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grow tomatoes without irrigation or fertilizer

 
paul wheaton
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So I think that this would come from a combination of things.  The right guild, plus a collection of techniques to reduce water needs. 

Just to kinda prime the pump, a hugelkultur bed about six feet tall should cover most of the water needs.  Maybe in combination with a couple of tap rooted shrubs.   While the hugelkultur beds would also cover a lot of the nutrient needs, some calcium accumulators might be of some benefit.  And maybe some legumes.

What else?

 
Emil Spoerri
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if you can plant the transplants super early in a heated greenhouse, and get them about a foot tall before it's time to set them out, then stick them 6 or so inches down, just make sure that a full stalk with most of the leaves is exposed. The plant will root out all along the underground stalk and be on a great start to needing no irrigation!

Buckwheat accumulates P, stamps out most other weeds, is a useful food and doesn't get as tall as tomatoes, plus it is fairly long tap rooted, though not on the list of long tap rooted plants. It would make a nice nurse crop that can easily get flattened by a rank tomato or quickly pulled and mulched. It's a great way to start a new garden bed where you are worried about weeds coming back and don't care to pull them all out!

Dandelion is the calcium accumulator you are looking for or is it Fava Beans? Fava Beans are another nice nurse crop, make a great salad and punch through good mulch, are ready at a different time of year than tomatoes, in some climates you can even get a double crop from each planting, one in the fall and one in the spring! Dandelion will do a laughable job at competing with tomato, not much need to think here with this one!

 
Brenda Groth
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i have a plan to put some of my tomato transplants into a new raised hugelkulture bed this year..we'll see how that goes here in Michigan. The bed however does have some compost and some composted manure in it..so "without fertilizer" will not apply.

generally i plantall my tomatos in my greenhouse here in Michigan..but this will be an experiement for me here to plant them out in the new bed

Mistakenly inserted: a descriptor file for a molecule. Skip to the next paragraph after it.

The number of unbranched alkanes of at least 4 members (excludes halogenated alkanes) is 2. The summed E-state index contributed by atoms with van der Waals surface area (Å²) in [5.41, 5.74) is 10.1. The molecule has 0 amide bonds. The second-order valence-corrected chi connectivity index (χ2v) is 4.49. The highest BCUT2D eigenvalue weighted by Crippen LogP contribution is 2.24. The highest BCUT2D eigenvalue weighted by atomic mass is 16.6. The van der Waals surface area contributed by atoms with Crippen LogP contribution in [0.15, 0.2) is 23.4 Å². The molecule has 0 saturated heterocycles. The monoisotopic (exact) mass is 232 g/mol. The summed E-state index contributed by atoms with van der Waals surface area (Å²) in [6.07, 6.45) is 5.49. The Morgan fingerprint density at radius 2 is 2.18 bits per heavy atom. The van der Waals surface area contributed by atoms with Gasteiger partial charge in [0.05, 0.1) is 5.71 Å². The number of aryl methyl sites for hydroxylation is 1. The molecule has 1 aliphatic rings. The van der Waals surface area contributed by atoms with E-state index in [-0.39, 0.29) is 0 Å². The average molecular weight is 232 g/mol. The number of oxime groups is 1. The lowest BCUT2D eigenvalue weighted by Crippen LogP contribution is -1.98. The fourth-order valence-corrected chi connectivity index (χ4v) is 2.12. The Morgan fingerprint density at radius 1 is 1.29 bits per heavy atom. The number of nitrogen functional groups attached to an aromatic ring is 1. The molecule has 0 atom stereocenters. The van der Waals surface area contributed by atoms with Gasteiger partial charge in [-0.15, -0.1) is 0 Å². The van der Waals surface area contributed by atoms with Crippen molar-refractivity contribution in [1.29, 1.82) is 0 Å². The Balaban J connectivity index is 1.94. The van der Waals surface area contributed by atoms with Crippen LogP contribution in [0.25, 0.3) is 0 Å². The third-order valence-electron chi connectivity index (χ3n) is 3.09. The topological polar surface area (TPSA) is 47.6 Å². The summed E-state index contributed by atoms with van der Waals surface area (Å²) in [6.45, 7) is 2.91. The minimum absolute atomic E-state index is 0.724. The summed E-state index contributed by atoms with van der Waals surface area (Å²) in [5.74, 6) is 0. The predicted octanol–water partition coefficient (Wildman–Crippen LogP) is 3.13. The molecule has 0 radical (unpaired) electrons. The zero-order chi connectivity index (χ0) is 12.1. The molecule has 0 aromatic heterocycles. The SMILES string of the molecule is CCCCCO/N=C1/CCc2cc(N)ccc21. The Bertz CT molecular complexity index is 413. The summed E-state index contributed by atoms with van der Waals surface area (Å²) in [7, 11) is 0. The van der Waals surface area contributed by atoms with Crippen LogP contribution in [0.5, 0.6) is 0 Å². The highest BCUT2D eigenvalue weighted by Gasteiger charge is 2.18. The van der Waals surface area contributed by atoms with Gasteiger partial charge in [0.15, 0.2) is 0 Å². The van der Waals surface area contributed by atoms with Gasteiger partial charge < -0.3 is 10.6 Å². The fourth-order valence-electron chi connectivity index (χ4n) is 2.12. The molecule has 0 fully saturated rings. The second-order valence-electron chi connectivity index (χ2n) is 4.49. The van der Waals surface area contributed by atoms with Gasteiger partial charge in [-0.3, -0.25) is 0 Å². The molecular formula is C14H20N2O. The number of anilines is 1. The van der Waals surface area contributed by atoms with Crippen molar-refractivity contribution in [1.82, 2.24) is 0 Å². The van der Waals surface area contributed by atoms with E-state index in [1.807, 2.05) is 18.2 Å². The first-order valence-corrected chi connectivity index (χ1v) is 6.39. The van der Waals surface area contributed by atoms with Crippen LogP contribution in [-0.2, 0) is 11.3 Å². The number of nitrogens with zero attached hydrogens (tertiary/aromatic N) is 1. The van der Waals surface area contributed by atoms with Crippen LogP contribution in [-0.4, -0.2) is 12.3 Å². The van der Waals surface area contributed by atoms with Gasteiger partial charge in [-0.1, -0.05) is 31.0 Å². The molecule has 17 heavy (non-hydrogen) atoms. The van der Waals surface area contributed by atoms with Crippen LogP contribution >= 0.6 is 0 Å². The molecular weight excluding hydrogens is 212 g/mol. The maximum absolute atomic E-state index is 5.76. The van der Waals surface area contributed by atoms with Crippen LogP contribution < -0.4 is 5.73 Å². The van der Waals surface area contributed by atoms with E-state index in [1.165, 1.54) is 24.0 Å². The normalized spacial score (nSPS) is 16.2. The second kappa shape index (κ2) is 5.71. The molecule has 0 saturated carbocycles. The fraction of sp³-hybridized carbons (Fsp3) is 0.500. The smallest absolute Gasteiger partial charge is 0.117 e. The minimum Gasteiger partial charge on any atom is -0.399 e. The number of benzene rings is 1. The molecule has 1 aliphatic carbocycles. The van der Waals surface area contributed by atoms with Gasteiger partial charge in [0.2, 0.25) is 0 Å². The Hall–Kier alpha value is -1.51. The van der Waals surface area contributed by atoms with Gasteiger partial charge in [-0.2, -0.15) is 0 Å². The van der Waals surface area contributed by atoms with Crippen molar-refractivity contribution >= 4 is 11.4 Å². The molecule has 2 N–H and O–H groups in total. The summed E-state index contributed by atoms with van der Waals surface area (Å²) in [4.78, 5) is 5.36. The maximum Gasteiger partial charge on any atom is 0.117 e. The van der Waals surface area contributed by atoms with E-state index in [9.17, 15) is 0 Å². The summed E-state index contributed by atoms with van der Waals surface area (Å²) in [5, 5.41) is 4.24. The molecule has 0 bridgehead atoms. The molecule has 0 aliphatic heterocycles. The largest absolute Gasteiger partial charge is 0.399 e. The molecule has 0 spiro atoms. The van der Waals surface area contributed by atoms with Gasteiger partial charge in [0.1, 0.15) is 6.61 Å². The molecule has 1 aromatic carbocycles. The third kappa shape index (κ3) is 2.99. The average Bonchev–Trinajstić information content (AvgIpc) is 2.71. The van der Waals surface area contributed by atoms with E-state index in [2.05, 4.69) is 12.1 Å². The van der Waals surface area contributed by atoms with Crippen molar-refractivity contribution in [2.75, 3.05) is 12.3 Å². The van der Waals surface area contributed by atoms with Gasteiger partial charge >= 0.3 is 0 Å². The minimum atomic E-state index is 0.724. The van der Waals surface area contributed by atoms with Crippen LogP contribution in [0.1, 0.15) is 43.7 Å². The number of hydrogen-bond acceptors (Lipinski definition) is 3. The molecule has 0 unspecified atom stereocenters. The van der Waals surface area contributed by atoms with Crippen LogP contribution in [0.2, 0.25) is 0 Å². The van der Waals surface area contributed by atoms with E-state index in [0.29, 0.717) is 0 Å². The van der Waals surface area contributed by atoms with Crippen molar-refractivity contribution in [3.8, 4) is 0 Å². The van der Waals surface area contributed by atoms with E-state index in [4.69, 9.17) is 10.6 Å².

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I do get pretty close to the no fertilizer/no water(at least I think so)--I mulch heavily with chopped weeds/grass(native stuff) and put a half cup of powdered eggshell in the hole. I water deeply, at the base of the plant once a week when it's hot(August, 90's-100's). I dont' add or make compost otherwise.

One summer was wet enough(usually it doesn't rain July-September) I watered twice.
 
Emil Spoerri
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paul wheaton wrote:
Remember that book called "carrots love tomatoes"?  Maybe Toby's book could be called "tomatoes love dandelions".




I feel like dandelions would be useful with most of the taller types of crops, if not alone for their ability to suppress other weeds.

I remember before I heard of permaculture, trying to convince my old boss that there was no point in pulling the dandelions around the rasberry bushes
 
Joel Hollingsworth
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If the neighbors' many-decades-old sewer pipe runs under the plot, tomato roots might seek out any cracks in it, and escape any need for (intentional) irrigation or fertilizer.

Soil here is heavy enough that what I've read strongly favors building up the field capacity, by finding species of plant that leave organic matter as many feet down as possible. That won't get you as far with sandy soil, but I think it might work for me.
 
paul wheaton
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I predict .... that if you had a six foot tall hugelkultur bed that was three years old, and you planted tomato seeds right into the soil (no transplanting) and once the plant got a foot high, you laid down four inches of hay all around the plant (but six inches away) .....  and you had ...  say ...  a great big oak tree 15 feet to the north of the tomato .... and ....  some onions, carrots, marigolds, peas, dandelions and buckwheat growing near the tomato plant. 

All of these things .... I predict that this tomato plant would be in the top 5% of health, productivity and flavor for all of the tomato plants grown within 10 miles.  Without irrigation or fertilizer.

 
Emil Spoerri
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paul wheaton wrote:
I predict .... that if you had a six foot tall hugelkultur bed that was three years old, and you planted tomato seeds right into the soil (no transplanting) and once the plant got a foot high, you laid down four inches of hay all around the plant (but six inches away) .....   and you had ...  say ...  a great big oak tree 15 feet to the north of the tomato .... and ....  some onions, carrots, marigolds, peas, dandelions and buckwheat growing near the tomato plant. 

All of these things .... I predict that this tomato plant would be in the top 5% of health, productivity and flavor for all of the tomato plants grown within 10 miles.  Without irrigation or fertilizer.




I agree, though I am not sure that it would even need that much. Depends on the climate but tomatoes can get by on very little... I mean my old boss's tomatoes would volunteer in the pea patch (we used the same trellis for tomatoes one year followed by peas the next to avoid moving the fence around too much).
They would produce good tomatoes, though a bit later and this was in upstate new york. They tasted quite good too.
 
Kane Jamison
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paul wheaton wrote:
I predict .... that if you had a six foot tall hugelkultur bed that was three years old...


Paul, are you referring to a hugelkultur bed that is 6 ft tall when created, or 6 ft tall after the soil settles?
 
Charlie Michaels
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I can't even grow buckwheat without irrigation. How in the world could you grow tomatoes without irrigation? That could be enormously useful.